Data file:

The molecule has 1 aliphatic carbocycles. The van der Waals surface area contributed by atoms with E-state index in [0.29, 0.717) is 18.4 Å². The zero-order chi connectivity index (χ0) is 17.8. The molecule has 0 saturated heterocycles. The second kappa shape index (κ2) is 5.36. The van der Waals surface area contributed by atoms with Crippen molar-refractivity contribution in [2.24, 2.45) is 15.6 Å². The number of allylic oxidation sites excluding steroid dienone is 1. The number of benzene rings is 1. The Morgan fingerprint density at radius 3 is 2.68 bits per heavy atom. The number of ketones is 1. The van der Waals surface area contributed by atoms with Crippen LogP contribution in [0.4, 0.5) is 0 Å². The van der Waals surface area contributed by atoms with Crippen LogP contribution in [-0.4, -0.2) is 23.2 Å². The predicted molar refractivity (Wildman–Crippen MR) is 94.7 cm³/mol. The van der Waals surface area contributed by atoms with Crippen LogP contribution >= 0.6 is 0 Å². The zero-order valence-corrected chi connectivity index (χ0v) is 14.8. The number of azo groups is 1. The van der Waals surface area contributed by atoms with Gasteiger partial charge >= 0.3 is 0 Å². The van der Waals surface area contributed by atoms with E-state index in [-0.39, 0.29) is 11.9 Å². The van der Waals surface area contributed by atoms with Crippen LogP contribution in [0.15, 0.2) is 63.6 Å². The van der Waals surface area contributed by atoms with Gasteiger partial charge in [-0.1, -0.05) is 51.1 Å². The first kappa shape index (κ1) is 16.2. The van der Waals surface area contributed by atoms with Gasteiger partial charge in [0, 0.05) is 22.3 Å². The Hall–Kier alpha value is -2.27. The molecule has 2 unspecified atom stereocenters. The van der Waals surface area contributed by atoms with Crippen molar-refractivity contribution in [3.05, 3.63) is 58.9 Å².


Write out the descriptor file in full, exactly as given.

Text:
The molecule has 1 aliphatic carbocycles. The van der Waals surface area contributed by atoms with E-state index in [0.29, 0.717) is 18.4 Å². The zero-order chi connectivity index (χ0) is 17.8. The molecule has 0 saturated heterocycles. The second kappa shape index (κ2) is 5.36. The van der Waals surface area contributed by atoms with Crippen molar-refractivity contribution in [2.24, 2.45) is 15.6 Å². The number of allylic oxidation sites excluding steroid dienone is 1. The number of benzene rings is 1. The Morgan fingerprint density at radius 3 is 2.68 bits per heavy atom. The number of ketones is 1. The van der Waals surface area contributed by atoms with Crippen LogP contribution in [0.4, 0.5) is 0 Å². The van der Waals surface area contributed by atoms with Crippen LogP contribution in [-0.4, -0.2) is 23.2 Å². The predicted molar refractivity (Wildman–Crippen MR) is 94.7 cm³/mol. The van der Waals surface area contributed by atoms with Crippen LogP contribution >= 0.6 is 0 Å². The zero-order valence-corrected chi connectivity index (χ0v) is 14.8. The number of azo groups is 1. The van der Waals surface area contributed by atoms with Gasteiger partial charge >= 0.3 is 0 Å². The van der Waals surface area contributed by atoms with E-state index in [-0.39, 0.29) is 11.9 Å². The van der Waals surface area contributed by atoms with Crippen LogP contribution in [0.15, 0.2) is 63.6 Å². The van der Waals surface area contributed by atoms with Gasteiger partial charge in [-0.1, -0.05) is 51.1 Å². The first kappa shape index (κ1) is 16.2. The van der Waals surface area contributed by atoms with Gasteiger partial charge in [0, 0.05) is 22.3 Å². The Hall–Kier alpha value is -2.27. The molecule has 2 unspecified atom stereocenters. The van der Waals surface area contributed by atoms with Crippen molar-refractivity contribution in [3.05, 3.63) is 58.9 Å².